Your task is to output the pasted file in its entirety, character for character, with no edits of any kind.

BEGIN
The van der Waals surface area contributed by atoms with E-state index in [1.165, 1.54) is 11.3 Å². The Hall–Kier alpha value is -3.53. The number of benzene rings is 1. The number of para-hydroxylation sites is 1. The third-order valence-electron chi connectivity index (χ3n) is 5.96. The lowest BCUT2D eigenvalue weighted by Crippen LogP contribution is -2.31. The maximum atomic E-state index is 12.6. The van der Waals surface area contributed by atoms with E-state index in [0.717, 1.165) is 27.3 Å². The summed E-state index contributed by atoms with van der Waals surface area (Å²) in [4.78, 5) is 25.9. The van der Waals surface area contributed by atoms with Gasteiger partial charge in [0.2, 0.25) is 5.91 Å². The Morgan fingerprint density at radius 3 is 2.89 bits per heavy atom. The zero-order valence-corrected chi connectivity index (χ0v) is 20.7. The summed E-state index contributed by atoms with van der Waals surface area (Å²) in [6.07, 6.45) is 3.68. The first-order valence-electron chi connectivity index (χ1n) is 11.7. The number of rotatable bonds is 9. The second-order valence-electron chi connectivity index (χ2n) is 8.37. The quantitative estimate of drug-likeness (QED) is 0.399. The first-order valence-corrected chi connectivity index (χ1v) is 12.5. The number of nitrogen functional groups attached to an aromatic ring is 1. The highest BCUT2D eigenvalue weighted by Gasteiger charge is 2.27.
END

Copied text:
The van der Waals surface area contributed by atoms with E-state index in [1.165, 1.54) is 11.3 Å². The Hall–Kier alpha value is -3.53. The number of benzene rings is 1. The number of para-hydroxylation sites is 1. The third-order valence-electron chi connectivity index (χ3n) is 5.96. The lowest BCUT2D eigenvalue weighted by Crippen LogP contribution is -2.31. The maximum atomic E-state index is 12.6. The van der Waals surface area contributed by atoms with E-state index in [0.717, 1.165) is 27.3 Å². The summed E-state index contributed by atoms with van der Waals surface area (Å²) in [4.78, 5) is 25.9. The van der Waals surface area contributed by atoms with Gasteiger partial charge in [0.2, 0.25) is 5.91 Å². The Morgan fingerprint density at radius 3 is 2.89 bits per heavy atom. The zero-order valence-corrected chi connectivity index (χ0v) is 20.7. The summed E-state index contributed by atoms with van der Waals surface area (Å²) in [6.07, 6.45) is 3.68. The first-order valence-electron chi connectivity index (χ1n) is 11.7. The number of rotatable bonds is 9. The second-order valence-electron chi connectivity index (χ2n) is 8.37. The quantitative estimate of drug-likeness (QED) is 0.399. The first-order valence-corrected chi connectivity index (χ1v) is 12.5. The number of nitrogen functional groups attached to an aromatic ring is 1. The highest BCUT2D eigenvalue weighted by Gasteiger charge is 2.27.